Ann-Louise's new million dollar websiteApril, 2021
Ann-Louise Jewellers is a Canadian-owned company established in 1983, with 14 stores throughout B.C. and Alberta. They first reached out to us in 2016 while searching for a company that could help them with their then Sitefinity-based website.
A broken website
They unfortunately found themselves in a situation that we see far too often: they were left stranded by their previous agency. Their e-commerce system had multiple issues, ranging from a checkout system that simply didn't work, and a site that attracted very few sales. In the rare event that a sale was successful, it would often result in duplicate order numbers and receipts being sent to the wrong email addresses—an intolerable result for any business. Ann-Louise’s former agency was unable to fix these problems, resulting in a frustrating experience for everyone involved, especially Ann-Louise’s customers.
A difficult website to manage
No agency support or long term vision
A checkout system that frequently failed
Little to no online sales
A discontinued e-commerce platform
Their old site was based on Sitefinity
Sitefinity, the CMS system powering their website, has many great features, particularly for brochure-style websites. Ann-Louise found us on Google because of our extensive experience working with Sitefinity. In fact, many of our previous websites were built in Sitefinity, and we quite enjoy working with it in certain situations. We've even been fortunate enough to be nominated for Site of the Year for our work for RGF Integrated Wealth Management, another Sitefinity based website.
While Sitefinity is great for marketing content, the same cannot be said for e-commerce. The back-end product and order management features of Sitefinity’s e-commerce solution were extremely basic and not customizable, and their front-end checkout system had many frustrating quirks. But most importantly, the lack of e-commerce support was obvious and, eventually, e-commerce was discontinued entirely from the Sitefinity platform.
A new platform was needed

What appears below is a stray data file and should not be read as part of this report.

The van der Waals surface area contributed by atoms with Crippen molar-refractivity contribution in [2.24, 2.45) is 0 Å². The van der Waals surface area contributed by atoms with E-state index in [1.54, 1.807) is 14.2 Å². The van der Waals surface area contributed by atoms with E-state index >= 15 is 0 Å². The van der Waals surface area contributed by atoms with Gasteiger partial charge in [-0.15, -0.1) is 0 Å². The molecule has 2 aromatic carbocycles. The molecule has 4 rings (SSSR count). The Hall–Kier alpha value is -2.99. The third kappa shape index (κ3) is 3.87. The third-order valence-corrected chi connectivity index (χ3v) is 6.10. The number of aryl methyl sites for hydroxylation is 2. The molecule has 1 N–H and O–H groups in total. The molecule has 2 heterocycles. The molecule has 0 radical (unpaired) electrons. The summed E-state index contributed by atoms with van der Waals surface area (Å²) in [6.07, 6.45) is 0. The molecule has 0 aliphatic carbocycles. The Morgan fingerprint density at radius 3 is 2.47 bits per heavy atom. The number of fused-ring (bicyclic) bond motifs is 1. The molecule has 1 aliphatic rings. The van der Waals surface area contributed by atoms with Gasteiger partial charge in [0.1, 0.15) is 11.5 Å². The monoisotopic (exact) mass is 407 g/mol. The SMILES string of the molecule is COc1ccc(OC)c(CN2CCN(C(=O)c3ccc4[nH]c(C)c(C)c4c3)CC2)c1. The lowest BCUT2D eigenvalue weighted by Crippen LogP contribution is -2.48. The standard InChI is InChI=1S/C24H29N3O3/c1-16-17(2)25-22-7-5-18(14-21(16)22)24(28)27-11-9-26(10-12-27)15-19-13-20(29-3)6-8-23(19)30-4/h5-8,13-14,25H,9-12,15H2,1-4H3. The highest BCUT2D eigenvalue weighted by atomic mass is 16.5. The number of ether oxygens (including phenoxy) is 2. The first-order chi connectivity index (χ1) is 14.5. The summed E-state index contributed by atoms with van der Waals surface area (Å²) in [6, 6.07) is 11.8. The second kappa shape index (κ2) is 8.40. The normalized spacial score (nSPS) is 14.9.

Faced with a broken website and an e-commerce platform no longer supported by its creators, we explained to Ann-Louise that moving away from Sitefinity wasn't just recommended, it was necessary. This meant that much more work would have to be done to recreate the entire e-commerce setup, from product data and customer importing, to receipt templates, merchant accounts and, of course, all front-end pages.
We recommended moving to Shopify
Shopify offers many advantages for companies like Ann-Louise. The API is flexible, allowing us to transfer information to and from their internal systems, and the app ecosystem provided new functionality that simply wasn't available to them before, such as product reviews, shipping integration and pickup in-store capabilities, and all at an affordable price.
Our Trello board for managing the communication of the new site rebuild together.
Ann-Louise has their own internal design team
Our focus was to support them by finding a Shopify theme that we felt was 75% of the way there, and that could be used as a base to improve upon. This would save a lot of time and costs, which was an important factor in moving to another platform. Their designers would be tasked with populating the images and marketing content once trained, while we would focus our time on creating features to improve the existing templates, such as the live search and filtering tools now found inside their collections.
Ann-Louise's design team created and populated the graphics (above) while we assisted with complex programming features like this filtering system (below).
Connecting their internal point of sale system
Ann-Louise runs their stores using their own internally-maintained POS system. Their previous e-commerce site did not interact with their internal databases at all, creating a lot of unnecessary product data entry and accounting work, as everything was duplicated between the two systems.
Since Shopify has a robust API which allows us to send and receive data from Shopify as we see fit, we could ensure that all product, price and inventory data was synced between the two sites.
Shopify web hooks
Another great feature from Shopify is the web hook system. A web hook is like a trigger that is pulled when certain actions are performed, like when a product is added to a shopping cart, or an order is placed. When a web hook is fired, Shopify sends data about the action to a URL that you specify. This enabled us to create web hooks that are fired each time an order is placed so we can collect the customer, product and order data and automatically insert it into internal databases, automatically completing the data loop.
Today, annlouise.ca is doing well. The point of sale system integration operates seamlessly, and sales have grown into the millions each year. We're continuing to develop new features for the website and look forward to working with them for years to come.
Andrew Chen, Controller